Simple design changes in homes transform lives. Why aren't they more prevalent?
In 1996, Fraser Valley builder Patrick Simpson had a sledgehammer-swinging back tweak that paralyzed his legs for seven months. It took him another
11 months to learn to walk
That accident steeled his determination to keep working on features that make new homes safe and attractive for people in any condition. Today as executive director of SAFERhome Standards Society (www.saferhomesociety.com), he's promoting 19 simple steps any homebuilder can take to meet what he says is "the only measurable universal standard in the world."
For every person in a wheelchair, there are 1,000 kids under five and 1,000 seniors with the same building design needs. That's a huge market. In 20 years, almost half the population will be over 65. Why isn't that factored into every new home design?
One reason is that selling "universal design" to builders and homebuyers – strangely – isn't easy.
"As soon as a home is associated with wheelchairs, the average consumer turns away," Simpson says. "Even people in wheelchairs don't want to be seen as disabled. It's all about language. We never say 'disabled' and we're getting away from 'universal design'. Now the word is 'inclusive'."
Language and perception. Seniors don't want friends visiting their homes to see grab bars in the bathroom.
"Don't ever call them 'grab bars', says Simpson. "We prefer to call them 'love handles', to help two people take a shower together." Hey, zoomers!
To meet SAFERhome certification, a bathroom just has to have two-by-12 lumber nailed horizontally between the studs three feet off the floor, ready to go. When the day comes when, er, love handles are necessary, the owner just screws them in, avoiding a huge bathroom renovation cost.
Another required bathroom feature is an electrical outlet beside the toilet – at a cost of around $25. The inability to go to the toilet unassisted is the biggest reason seniors have to move into what Simpson calls "geezer warehouses." Having that outlet enables future installation of an electric-powered Toto toilet that can clean and dry a person who needs help.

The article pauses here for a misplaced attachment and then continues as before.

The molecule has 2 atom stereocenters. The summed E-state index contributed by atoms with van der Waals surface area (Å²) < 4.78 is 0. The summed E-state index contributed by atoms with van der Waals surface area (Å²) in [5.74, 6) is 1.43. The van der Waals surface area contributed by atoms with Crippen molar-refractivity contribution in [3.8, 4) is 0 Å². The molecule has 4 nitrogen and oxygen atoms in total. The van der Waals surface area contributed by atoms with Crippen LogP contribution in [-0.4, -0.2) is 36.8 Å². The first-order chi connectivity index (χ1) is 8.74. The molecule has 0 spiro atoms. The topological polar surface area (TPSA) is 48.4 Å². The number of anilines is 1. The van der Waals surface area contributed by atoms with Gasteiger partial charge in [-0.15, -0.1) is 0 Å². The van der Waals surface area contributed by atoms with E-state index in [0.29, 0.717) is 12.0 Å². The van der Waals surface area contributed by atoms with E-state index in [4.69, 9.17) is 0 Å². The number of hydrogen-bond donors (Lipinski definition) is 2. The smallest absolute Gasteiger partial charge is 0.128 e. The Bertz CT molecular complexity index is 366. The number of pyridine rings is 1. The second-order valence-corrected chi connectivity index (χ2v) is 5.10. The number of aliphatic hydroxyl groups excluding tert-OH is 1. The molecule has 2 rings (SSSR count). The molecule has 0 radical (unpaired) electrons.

In 1994, Simpson built a CMHC-sponsored Jenish three-bedroom, two-level universal design home in Maple Ridge five doors away from an identical Jenish design conventional home. His sold for $312,000; the neighbouring one sold for $265,000.
SAFERhome hallways have to be at least 40 inches wide, preferably 42 inches; doors have to be at least 34 inches compared with a standard 32-inch door.
The B.C. Ministry of Health is a supporter, given that almost 800 seniors die each year in the province from falls that hospitalize more than 10,000. Falls cost the province $180 million a year in direct health-care costs alone. One out of five seniors who suffer a hip fracture (almost all from falls) dies within a year. Almost half never fully recover.
Simpson still has certified only 400 homes.
"It's coming to a point where it has to be marketed in a whole other way."
The big challenge is to persuade homebuilders these features are worth it. Simpson has just set up a pilot project in partnership with the Homeowner Protection Office looking for developers to incorporate SAFERhome standards into a 100 new residential units. They'll get $600 for each unit, which Simpson is confident will cover all the additional costs. More importantly, the pilot project will gather data on exactly how much more homebuyers will pay for a SAFERhome.
Once you start thinking about this, it's hard to imagine living or investing in a new home without these standards. •